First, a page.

Lecture

A one hour lecture was presented Sensei Vebo in which he described the transfer of power, used in karate techniques, from a bio-mechanical point of view. In a simplistic sketch of the body, figure 1, Sensei described the body as consisting of 206 bones, connected by 10-12 major joints. The body can be thought of as a scaffold, connected a a few major joints, that is held in place by the application of muscles tension. When the heels push against the floor that push is transmitted through the body, provided that the limbs are locked to the body by the application of muscles to the joints.

 

Figure 1:Sketch of the skeleton showing the major joints (shown as circles)

Figure 1:Sketch of the skeleton showing the major joints (shown as circles)

 

 

 

 

Figure 2: With correct posture a stance can be used to transmit power to the point of contact

Figure 2: With correct posture a stance can be used to transmit power to the point of contact

 

 

To make a good technique the bones and joints must be aligned, by the muscles, in the correct stance, figure 2. By pushing the heels against floor power from the leg muscles is transmitted through the legs into the hara. Simultaneous tensioning of the bodies other major muscles groups focuses the power to a single point, e.g., the fist. In addition to oi zuki, this was demonstrated by subtle realignment of age uke. By aligning the bones and joints in the arm and shoulder to the body the ability of the blocking arm to bear weight dramatically change, and therefore increase the effectiveness of the block.

 

Breathing exercises

Sensei Vebo detailed some breathe exercises in order to improve control of the hara.

1: Breathe in for 5s , hold breath for 5s, then breathe out for 5s. Try to increase the breathing out period to 10s, 15s, 20s, 30s….

2: Hara conditioning, tension and release the hara rapidly, say every second, with regular timing for at least 30 repetitions. Try to increase the number of repetitions.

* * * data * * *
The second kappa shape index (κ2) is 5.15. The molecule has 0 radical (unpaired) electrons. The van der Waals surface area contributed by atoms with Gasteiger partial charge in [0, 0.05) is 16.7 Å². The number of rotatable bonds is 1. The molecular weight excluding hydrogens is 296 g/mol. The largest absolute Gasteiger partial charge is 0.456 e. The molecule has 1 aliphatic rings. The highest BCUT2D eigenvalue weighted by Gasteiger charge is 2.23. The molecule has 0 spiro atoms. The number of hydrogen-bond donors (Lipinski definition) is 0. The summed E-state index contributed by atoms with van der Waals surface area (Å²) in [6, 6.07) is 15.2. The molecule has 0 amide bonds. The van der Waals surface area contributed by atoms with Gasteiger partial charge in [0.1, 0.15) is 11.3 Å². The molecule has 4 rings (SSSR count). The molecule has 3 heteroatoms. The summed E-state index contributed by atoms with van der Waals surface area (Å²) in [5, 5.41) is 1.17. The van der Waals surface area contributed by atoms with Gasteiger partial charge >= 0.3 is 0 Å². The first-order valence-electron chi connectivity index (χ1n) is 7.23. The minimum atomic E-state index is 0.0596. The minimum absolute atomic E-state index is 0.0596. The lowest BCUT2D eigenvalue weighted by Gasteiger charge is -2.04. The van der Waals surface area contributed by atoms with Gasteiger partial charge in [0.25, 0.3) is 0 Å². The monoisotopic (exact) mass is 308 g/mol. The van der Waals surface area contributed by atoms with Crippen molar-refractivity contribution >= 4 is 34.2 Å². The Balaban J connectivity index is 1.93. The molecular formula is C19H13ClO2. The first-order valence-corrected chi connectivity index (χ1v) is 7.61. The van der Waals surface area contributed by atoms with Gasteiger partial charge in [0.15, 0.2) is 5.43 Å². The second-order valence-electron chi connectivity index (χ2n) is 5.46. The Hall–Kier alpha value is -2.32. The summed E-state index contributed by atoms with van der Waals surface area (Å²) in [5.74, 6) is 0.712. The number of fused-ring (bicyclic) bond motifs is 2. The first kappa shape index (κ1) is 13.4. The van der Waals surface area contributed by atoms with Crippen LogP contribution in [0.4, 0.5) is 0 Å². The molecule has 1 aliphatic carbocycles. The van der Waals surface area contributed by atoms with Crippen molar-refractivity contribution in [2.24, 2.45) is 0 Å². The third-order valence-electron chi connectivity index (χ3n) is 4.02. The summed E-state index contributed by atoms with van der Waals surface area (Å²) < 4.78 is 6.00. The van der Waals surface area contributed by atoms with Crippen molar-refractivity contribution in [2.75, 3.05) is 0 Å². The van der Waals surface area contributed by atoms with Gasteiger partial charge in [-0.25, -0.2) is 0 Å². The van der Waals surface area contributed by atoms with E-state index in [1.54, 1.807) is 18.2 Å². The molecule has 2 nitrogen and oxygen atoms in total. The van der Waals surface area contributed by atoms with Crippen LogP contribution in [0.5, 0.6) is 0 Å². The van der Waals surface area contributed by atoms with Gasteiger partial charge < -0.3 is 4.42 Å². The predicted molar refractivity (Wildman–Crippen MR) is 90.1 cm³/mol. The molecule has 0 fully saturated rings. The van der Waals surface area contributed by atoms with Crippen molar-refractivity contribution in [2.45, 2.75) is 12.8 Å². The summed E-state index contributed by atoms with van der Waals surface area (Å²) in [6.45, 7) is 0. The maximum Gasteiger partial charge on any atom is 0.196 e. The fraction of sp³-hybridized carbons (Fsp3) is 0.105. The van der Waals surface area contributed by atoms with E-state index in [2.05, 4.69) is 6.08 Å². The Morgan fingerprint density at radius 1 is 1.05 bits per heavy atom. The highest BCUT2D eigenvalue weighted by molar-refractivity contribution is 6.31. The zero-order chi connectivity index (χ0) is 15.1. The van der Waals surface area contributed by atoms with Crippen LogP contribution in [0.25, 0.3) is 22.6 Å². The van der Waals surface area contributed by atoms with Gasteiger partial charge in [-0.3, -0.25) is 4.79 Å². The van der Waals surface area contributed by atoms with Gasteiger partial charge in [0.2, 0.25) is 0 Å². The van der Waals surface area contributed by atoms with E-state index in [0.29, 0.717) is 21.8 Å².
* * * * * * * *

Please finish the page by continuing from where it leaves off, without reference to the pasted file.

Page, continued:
3: In yoi dachi blocking and striking techniques were practised in combination with breathing. The exercise started performing age uke whilst breathing in (no tension), followed by otoshi uke breathing out, breathing in tate uke , breathing out soto uke. And so on for gidan bari , uchi uke, kizami zuki, ura ken. On the breathing out stage the whole body is tensed so that there is a strong connection of the blocking arm to the rest of the body. The exercise was repeated with breathing out for age uke, breathing in for otoshi uke……..

 

 

Combining breathing and movement

Taking the scheme 3 from the breathing exercises above the basic blocks and strikes were combined with sugi ashi. The exercise was performed in fudo dachi with full foot movement, i.e. feet came together rather than halfway. From yoi dachi, breathe in and then, whilst breathing out, step forward into fudo dachi age uke. Next sugi ashi backwards, breathing in as the feet come together and breathing out into fudo dachi otoshi uke. Complete the other techniques in the same manner: breathing in as the feet come together, breathe out into technique. Moving forward tate uke, back soto, forward gidan bari, back uchi uke, forward kizami zuki. Step 45deg inside ura ken (same hand) turn 45deg (anticlockwise) gidan bari. Move to right into kosa dachi (breathe in), breathe out into fudo dachi ura ken. Turn 90deg anticlockwise gidan bari.

 

Kata

Basai dai was practised with emphasis on using the heel’s reaction against the floor to initiate movement. Points to note were for choko zuki uchi uke(moves 8-13) only to block side foot twists 45deg, not both feet, so that the power in the block is focused forward rather than out sideways. Also, when moving into kokutso dachi the rear foot twist on the heel. Basai dai was also practised in which the traditional timing of the kata- fast, slow movements, pauses, etc., were replaced by a more flowing, faster, regularly spaced timing in order to better reflect jiyu kumite.

 

The first 6 moves of Jihon were practised with emphasis on the use of the reacting hand, particularly for age uke. The kata was also performed in ura, go and ura go forms.

 

Steve Reynolds